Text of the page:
As Americans, we like to lay claim to the biggest and best of everything. Biggest economy, most inefficient government, largest people, biggest ball of twine, and so on. But did you know that the biggest car show in the world takes place in Europe? We tend to think of the US as the world’s largest car buying market (it’s not, that’s China), and look at examples like Pebble Beach, SEMA, and Woodward for examples of big and thriving car culture in the States. However, this tends to make us not look outside North America, to see what else is out there. For a different perspective, let’s cross the pond and hit Essen, Germany for the Techno Classica.
Despite its retro-sounding name, the Techno Classica is a very modern interpretation of what a car show should be, and what the big ones in the US could be. Picture a several day festival of everything automotive. New model displays from dozens of manufacturers. Hundreds of car clubs showing off for the car show. Too many used parts to count in the swap meet section, and exciting new developments from the new parts vendors. Plus, auction service Coys pulls a Barrett-Jackson style classic car auction. It’s like the aforementioned Pebble Beach, SEMA, and Woodward Dream Cruise went out and got drunk with the Detroit Auto Show and Barrett-Jackson, and all decided to jam together in the same unbelievable event.
The numbers from 2014 are staggering. More than 2,500 cars on display, well over 200 car clubs, all displayed in twenty different halls. There were 1,250 parts vendors, from 30 countries. The place was packed, as an estimated 190,000 people from 41 countries wandered through the event over its five day run. One paper called a company sponsored exhibit of 30 cars “the most impressive display of Mercedes racing machines ever assembled.” Vendors and services include restorers, parts, automobile related clothes, tools, accessories, literature and art. In addition to the brands well-known in the US like BMW and Volkswagen, Techno Classica displayed their EU-only vehicles, and offered historic brands barely seen in the States. Auto Union race cars sat next to Alfa Romeos from the 1930s. Bentley, Maserati and Ferrari racing machines were displayed with Skodas, Ladas, and a Hanomag.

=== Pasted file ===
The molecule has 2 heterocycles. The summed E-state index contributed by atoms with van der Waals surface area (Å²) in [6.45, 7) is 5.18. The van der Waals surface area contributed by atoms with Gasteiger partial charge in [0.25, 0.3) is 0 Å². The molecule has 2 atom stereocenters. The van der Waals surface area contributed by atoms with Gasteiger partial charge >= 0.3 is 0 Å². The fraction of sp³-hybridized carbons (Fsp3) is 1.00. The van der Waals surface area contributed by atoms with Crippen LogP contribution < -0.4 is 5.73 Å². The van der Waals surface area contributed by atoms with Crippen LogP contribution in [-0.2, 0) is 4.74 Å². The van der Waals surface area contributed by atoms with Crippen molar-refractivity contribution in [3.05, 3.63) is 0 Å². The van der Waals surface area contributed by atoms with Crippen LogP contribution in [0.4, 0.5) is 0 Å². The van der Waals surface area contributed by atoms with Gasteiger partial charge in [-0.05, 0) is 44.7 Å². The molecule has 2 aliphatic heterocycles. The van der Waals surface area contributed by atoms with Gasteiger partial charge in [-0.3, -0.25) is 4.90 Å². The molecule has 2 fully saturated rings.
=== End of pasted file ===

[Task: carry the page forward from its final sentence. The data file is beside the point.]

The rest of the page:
There is no equivalent to all this in the States. Sure, we do have them separately, and some of those events are really pretty awesome. But how cool would it be to unite American car culture? Instead of separate shows for muscle, bikes, or ricers, imagine if everyone got together. Instead of the endless hotrod, street rod, custom rod, rat rod divisions, let’s just unite everyone under the same automotive fan club tent, Essen style.
Book your flight now for the next Techno Classica, 15 to 19 April 2015.